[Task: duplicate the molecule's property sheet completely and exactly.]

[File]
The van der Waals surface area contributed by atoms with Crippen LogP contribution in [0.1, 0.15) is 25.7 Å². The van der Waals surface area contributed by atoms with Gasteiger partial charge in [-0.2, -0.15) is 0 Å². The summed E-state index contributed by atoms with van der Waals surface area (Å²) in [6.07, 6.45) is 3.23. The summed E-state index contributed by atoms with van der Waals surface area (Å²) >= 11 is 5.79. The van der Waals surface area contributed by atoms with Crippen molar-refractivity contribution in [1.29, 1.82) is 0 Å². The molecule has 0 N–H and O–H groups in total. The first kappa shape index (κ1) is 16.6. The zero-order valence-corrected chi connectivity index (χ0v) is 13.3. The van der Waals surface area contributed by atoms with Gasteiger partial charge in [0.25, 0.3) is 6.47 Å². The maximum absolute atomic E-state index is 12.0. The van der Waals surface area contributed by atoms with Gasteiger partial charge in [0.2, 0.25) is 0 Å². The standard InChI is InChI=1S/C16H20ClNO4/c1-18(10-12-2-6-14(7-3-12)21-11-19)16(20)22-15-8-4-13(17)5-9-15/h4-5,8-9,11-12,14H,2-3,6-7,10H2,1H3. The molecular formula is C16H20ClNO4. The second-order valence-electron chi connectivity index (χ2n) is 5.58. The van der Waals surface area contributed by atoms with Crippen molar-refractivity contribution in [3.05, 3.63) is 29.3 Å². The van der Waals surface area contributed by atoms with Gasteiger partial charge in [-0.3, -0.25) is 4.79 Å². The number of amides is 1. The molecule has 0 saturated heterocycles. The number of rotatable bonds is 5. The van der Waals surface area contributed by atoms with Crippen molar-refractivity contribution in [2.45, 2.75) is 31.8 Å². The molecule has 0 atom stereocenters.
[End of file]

The van der Waals surface area contributed by atoms with Crippen LogP contribution in [0.1, 0.15) is 25.7 Å². The van der Waals surface area contributed by atoms with Gasteiger partial charge in [-0.2, -0.15) is 0 Å². The summed E-state index contributed by atoms with van der Waals surface area (Å²) in [6.07, 6.45) is 3.23. The summed E-state index contributed by atoms with van der Waals surface area (Å²) >= 11 is 5.79. The van der Waals surface area contributed by atoms with Crippen molar-refractivity contribution in [1.29, 1.82) is 0 Å². The molecule has 0 N–H and O–H groups in total. The first kappa shape index (κ1) is 16.6. The zero-order valence-corrected chi connectivity index (χ0v) is 13.3. The van der Waals surface area contributed by atoms with Gasteiger partial charge in [0.25, 0.3) is 6.47 Å². The maximum absolute atomic E-state index is 12.0. The van der Waals surface area contributed by atoms with Gasteiger partial charge in [0.2, 0.25) is 0 Å². The standard InChI is InChI=1S/C16H20ClNO4/c1-18(10-12-2-6-14(7-3-12)21-11-19)16(20)22-15-8-4-13(17)5-9-15/h4-5,8-9,11-12,14H,2-3,6-7,10H2,1H3. The molecular formula is C16H20ClNO4. The second-order valence-electron chi connectivity index (χ2n) is 5.58. The van der Waals surface area contributed by atoms with Crippen molar-refractivity contribution in [3.05, 3.63) is 29.3 Å². The van der Waals surface area contributed by atoms with Gasteiger partial charge in [-0.3, -0.25) is 4.79 Å². The number of amides is 1. The molecule has 0 saturated heterocycles. The number of rotatable bonds is 5. The van der Waals surface area contributed by atoms with Crippen molar-refractivity contribution in [2.45, 2.75) is 31.8 Å². The molecule has 0 atom stereocenters.